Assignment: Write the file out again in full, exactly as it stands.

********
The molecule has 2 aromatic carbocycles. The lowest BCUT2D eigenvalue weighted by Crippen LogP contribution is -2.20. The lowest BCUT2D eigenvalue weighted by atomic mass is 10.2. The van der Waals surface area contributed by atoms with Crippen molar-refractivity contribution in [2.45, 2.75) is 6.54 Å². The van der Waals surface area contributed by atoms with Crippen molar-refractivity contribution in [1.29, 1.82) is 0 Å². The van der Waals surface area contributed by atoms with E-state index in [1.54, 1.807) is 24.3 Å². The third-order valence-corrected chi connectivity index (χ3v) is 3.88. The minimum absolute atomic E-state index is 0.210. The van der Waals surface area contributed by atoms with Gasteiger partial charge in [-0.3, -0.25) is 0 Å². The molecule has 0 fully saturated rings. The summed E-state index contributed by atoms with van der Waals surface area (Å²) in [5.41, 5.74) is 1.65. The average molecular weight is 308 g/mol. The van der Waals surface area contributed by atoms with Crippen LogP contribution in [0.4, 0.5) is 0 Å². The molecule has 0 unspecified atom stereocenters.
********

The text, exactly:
The molecule has 2 aromatic carbocycles. The lowest BCUT2D eigenvalue weighted by Crippen LogP contribution is -2.20. The lowest BCUT2D eigenvalue weighted by atomic mass is 10.2. The van der Waals surface area contributed by atoms with Crippen molar-refractivity contribution in [2.45, 2.75) is 6.54 Å². The van der Waals surface area contributed by atoms with Crippen molar-refractivity contribution in [1.29, 1.82) is 0 Å². The van der Waals surface area contributed by atoms with E-state index in [1.54, 1.807) is 24.3 Å². The third-order valence-corrected chi connectivity index (χ3v) is 3.88. The minimum absolute atomic E-state index is 0.210. The van der Waals surface area contributed by atoms with Gasteiger partial charge in [-0.3, -0.25) is 0 Å². The molecule has 0 fully saturated rings. The summed E-state index contributed by atoms with van der Waals surface area (Å²) in [5.41, 5.74) is 1.65. The average molecular weight is 308 g/mol. The van der Waals surface area contributed by atoms with Crippen LogP contribution in [0.4, 0.5) is 0 Å². The molecule has 0 unspecified atom stereocenters.